The firm interviewed at home by telephone a national random sample of 1,000 12- to 17-year- olds (509 boys, 491 girls) and 452 of their parents. Sampling error is +/- 3.1 percent for teens and +/- 4.6 percent for parents.
CASA is the only national organization that brings together under one roof all the professional disciplines needed to study and combat all types of substance abuse as they affect all aspects of society. CASA and its staff of more than 50 professionals has issued 68 reports and white papers, published one book, conducted demonstration programs focused on children, families and schools at 238 sites in 91 cities and counties in 35 states, Washington, DC and two Native American reservations, held 17 conferences attended by professionals and others from 49 states, and has been evaluating the effectiveness of drug and alcohol treatment in a variety of programs and drug courts. CASA is the creator of the nationwide initiative Family Day-A Day to Eat Dinner With Your Children the fourth Monday in September-the 28th in 2009-that promotes parental engagement as a simple and effective way to reduce children's risk of smoking, drinking and using illegal drugs.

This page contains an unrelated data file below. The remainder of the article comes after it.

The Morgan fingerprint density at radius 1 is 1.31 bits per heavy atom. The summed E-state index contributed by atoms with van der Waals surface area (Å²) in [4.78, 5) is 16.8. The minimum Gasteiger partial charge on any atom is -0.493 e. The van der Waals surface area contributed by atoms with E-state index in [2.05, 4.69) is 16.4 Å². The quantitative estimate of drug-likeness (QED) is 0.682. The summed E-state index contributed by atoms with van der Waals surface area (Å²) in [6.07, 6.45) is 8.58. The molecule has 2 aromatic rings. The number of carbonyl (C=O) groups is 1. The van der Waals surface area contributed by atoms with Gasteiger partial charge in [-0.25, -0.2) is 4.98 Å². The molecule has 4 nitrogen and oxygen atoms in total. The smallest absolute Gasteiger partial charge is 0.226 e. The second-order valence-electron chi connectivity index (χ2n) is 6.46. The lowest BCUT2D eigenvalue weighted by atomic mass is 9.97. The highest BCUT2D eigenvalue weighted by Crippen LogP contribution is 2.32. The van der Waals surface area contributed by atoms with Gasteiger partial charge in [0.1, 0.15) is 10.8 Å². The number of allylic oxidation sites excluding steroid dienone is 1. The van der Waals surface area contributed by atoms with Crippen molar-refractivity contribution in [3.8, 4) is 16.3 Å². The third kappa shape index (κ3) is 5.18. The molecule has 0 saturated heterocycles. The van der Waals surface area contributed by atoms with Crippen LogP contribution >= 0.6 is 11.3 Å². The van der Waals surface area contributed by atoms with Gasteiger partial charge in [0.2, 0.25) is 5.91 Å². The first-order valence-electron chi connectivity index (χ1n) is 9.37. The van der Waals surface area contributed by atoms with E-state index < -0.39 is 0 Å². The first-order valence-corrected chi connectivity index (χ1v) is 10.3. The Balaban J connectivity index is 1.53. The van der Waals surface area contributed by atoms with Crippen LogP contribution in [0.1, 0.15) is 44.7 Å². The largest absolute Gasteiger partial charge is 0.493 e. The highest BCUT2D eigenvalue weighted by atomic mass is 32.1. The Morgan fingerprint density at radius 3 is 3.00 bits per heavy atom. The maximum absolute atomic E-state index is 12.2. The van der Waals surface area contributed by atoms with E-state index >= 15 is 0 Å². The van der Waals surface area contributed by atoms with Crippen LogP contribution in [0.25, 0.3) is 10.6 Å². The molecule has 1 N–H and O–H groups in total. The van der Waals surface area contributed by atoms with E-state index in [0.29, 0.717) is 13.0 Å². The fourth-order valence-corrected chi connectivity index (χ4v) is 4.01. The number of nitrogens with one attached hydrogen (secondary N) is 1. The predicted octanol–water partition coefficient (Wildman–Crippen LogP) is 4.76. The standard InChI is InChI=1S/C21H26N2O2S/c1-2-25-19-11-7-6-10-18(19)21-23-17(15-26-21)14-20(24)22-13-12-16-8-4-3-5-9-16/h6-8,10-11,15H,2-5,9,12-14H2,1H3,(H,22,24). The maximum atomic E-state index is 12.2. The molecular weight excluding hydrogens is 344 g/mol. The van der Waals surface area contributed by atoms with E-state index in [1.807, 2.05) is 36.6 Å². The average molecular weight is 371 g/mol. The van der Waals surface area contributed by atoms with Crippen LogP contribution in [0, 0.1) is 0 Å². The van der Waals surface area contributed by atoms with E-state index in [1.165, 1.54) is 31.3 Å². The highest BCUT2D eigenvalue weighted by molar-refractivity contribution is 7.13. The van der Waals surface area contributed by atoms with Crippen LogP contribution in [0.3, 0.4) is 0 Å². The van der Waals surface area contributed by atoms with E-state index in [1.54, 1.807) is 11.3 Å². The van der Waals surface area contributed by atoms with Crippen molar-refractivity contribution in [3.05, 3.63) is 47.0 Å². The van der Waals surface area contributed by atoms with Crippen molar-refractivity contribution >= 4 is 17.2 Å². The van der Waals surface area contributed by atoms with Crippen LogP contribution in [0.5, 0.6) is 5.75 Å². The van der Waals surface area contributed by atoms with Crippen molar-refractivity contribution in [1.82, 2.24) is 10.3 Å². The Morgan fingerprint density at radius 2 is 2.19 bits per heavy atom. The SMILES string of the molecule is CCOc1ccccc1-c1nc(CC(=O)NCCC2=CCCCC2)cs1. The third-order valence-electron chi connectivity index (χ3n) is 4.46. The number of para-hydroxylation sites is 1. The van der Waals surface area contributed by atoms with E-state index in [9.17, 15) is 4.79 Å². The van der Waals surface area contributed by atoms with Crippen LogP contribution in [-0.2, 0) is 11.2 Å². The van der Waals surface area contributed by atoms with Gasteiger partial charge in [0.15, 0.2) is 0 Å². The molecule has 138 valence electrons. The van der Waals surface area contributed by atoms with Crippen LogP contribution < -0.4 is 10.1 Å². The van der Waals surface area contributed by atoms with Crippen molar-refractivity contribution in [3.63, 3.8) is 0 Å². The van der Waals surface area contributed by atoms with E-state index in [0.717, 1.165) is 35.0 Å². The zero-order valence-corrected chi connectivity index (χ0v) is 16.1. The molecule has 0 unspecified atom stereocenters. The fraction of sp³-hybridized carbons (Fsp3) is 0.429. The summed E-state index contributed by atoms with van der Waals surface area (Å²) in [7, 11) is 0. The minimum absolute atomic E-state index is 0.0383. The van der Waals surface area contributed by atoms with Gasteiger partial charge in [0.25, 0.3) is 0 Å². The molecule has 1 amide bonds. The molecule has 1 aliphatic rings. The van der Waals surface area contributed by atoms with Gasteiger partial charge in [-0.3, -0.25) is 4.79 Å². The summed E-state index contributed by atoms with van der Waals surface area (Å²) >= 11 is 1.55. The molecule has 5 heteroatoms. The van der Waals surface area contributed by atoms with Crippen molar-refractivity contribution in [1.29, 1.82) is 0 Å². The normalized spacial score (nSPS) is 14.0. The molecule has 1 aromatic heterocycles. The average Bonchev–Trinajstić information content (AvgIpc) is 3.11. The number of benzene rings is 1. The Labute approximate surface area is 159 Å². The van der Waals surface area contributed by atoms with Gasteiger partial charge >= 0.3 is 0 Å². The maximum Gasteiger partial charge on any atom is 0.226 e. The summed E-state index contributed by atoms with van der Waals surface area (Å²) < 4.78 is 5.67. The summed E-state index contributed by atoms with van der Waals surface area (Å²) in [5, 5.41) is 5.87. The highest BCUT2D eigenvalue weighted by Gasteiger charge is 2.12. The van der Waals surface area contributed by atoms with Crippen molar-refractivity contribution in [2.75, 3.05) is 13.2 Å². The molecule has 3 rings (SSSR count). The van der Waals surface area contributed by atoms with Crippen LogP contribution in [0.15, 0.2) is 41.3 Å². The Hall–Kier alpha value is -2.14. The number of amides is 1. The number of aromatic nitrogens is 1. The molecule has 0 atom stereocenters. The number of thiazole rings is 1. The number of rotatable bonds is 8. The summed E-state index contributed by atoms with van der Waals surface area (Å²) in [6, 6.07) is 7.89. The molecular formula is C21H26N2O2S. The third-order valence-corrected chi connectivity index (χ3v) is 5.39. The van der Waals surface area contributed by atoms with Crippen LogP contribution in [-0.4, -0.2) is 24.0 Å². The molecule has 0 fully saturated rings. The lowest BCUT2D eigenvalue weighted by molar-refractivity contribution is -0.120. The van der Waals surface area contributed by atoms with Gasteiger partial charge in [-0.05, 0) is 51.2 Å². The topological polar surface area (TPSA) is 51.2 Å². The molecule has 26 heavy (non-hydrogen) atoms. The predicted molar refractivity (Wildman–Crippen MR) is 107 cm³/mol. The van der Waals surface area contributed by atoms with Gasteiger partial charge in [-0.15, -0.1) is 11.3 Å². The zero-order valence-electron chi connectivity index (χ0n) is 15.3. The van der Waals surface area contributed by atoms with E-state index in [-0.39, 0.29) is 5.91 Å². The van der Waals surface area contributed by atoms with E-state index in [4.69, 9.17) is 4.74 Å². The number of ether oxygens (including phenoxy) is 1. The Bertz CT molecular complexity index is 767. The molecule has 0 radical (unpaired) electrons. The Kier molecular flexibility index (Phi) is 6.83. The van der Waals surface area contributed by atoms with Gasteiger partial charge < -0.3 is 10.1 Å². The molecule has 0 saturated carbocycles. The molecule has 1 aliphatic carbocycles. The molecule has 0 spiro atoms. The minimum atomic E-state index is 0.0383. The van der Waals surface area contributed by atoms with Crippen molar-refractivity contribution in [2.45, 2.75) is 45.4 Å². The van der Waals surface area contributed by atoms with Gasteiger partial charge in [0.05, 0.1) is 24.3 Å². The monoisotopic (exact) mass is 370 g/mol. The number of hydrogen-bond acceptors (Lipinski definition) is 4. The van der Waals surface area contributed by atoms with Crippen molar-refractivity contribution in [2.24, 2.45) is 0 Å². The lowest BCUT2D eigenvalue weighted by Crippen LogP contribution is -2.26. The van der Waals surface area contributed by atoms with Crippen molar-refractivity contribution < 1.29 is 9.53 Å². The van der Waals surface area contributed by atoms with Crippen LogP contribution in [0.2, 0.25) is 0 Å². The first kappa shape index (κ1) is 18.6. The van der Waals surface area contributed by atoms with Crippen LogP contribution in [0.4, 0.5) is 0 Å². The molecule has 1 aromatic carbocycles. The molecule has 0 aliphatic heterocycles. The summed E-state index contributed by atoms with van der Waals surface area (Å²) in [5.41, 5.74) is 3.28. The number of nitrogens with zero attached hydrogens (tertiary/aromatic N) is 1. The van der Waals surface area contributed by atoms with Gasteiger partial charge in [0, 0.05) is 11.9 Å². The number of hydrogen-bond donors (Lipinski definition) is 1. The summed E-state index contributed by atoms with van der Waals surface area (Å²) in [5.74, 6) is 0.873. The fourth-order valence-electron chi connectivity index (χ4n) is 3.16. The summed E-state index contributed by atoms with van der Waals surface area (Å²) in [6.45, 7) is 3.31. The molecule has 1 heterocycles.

In May 2007, CASA's Chairman Joseph A. Califano, Jr., called for a fundamental shift in the nation's attitude about substance abuse and addiction with publication of his book, HIGH SOCIETY: How Substance Abuse Ravages America and What to Do About It. For more information visit www.casacolumbia.org.